1. 12/17/2015

    > This is because, to put it bluntly, they don’t want you.

    Whenever you start thinking about what anyone else wants or doesn’t want, there are two problems. First, it’s difficult or impossible to know what anyone else wants, so we’re really just guessing. Secondly, what other people want us to do is of limited importance, since we adults who can make decisions for ourselves.

    That’s why it’s often more fruitful to put time and energy into getting clear on what I myself want. While it takes some effort to look into my own mind, it’s far far more doable than reading someone else’s mind. And if I perceive my own thinking, my own wants, then I’ve found something truly intimate with my life experience… far more so than speculations about the mind-set of anyone else.

  2. 12/17/2015

    > What setting and relationships exist where you can safely,
    > dare I say even beneficially, get close to another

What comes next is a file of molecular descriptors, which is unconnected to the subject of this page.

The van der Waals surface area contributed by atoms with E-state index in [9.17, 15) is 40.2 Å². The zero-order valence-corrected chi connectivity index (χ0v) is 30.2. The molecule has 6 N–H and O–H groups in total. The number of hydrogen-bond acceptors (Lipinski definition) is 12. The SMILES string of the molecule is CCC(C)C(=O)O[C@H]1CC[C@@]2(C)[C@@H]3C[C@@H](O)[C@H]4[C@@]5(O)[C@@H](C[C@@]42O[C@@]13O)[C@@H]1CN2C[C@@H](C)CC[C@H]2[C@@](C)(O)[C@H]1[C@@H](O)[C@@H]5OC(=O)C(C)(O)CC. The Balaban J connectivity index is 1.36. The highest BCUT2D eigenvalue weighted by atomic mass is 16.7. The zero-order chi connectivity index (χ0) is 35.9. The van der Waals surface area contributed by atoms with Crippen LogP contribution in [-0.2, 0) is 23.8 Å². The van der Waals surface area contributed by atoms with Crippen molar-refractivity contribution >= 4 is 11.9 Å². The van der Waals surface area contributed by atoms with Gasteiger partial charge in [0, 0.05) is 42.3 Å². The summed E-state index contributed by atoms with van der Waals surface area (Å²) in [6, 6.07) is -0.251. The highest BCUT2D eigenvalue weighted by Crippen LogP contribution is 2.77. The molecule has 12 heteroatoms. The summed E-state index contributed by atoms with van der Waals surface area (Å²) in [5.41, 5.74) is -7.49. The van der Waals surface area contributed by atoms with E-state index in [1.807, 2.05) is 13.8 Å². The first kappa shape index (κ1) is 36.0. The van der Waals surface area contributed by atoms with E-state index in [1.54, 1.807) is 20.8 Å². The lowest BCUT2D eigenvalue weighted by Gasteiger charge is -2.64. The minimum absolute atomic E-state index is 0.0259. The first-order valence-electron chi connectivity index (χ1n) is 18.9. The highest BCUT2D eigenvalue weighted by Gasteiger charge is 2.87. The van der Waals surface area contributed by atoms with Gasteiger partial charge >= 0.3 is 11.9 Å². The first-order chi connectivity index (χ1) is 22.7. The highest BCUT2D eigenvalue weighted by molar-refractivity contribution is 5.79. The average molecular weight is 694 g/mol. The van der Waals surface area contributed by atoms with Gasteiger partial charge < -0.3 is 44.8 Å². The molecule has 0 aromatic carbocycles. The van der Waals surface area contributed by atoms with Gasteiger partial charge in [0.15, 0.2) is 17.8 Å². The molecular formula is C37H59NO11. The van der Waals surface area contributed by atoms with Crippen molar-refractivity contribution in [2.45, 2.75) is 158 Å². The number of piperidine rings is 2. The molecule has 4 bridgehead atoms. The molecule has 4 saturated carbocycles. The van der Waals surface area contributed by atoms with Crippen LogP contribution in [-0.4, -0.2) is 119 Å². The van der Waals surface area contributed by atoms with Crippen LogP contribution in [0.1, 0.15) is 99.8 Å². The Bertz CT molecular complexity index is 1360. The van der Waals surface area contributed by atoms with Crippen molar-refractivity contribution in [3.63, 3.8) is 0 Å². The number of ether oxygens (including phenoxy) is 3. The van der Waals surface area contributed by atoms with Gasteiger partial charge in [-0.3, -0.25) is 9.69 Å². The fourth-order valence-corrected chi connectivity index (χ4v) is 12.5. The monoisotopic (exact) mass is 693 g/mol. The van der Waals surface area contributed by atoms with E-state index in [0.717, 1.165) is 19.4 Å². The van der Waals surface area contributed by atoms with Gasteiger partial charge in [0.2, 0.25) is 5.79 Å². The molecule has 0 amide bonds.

> or a community of others?

    Any time a relationship is based on trying to help others, it’s not a problem. For instance, if you have friends or family, and you sincerely care about what’s best for them, that relationship will be safe and beneficial.

    To the extent that a relationship is focused on getting something for yourself, there will be suffering. In the Hare Krishna community, for instance, did you notice that you or others were trying to get something?

    Maybe many people joined the community driven by mostly selfish desires. “I want good feelings. I want to be more spiritual and holy and closer to God than ordinary people.” Relationships based on this type of I/my/me thinking will naturally bring suffering. If people joined the Hare Krishna community wanting to get feelings of holiness for themselves… can you really say they “joined with good intentions”?

    If instead of focusing on what you want to get for yourself, if you enter a relationship focused on what you can do to help the other person, then that relationship will lead to happiness.

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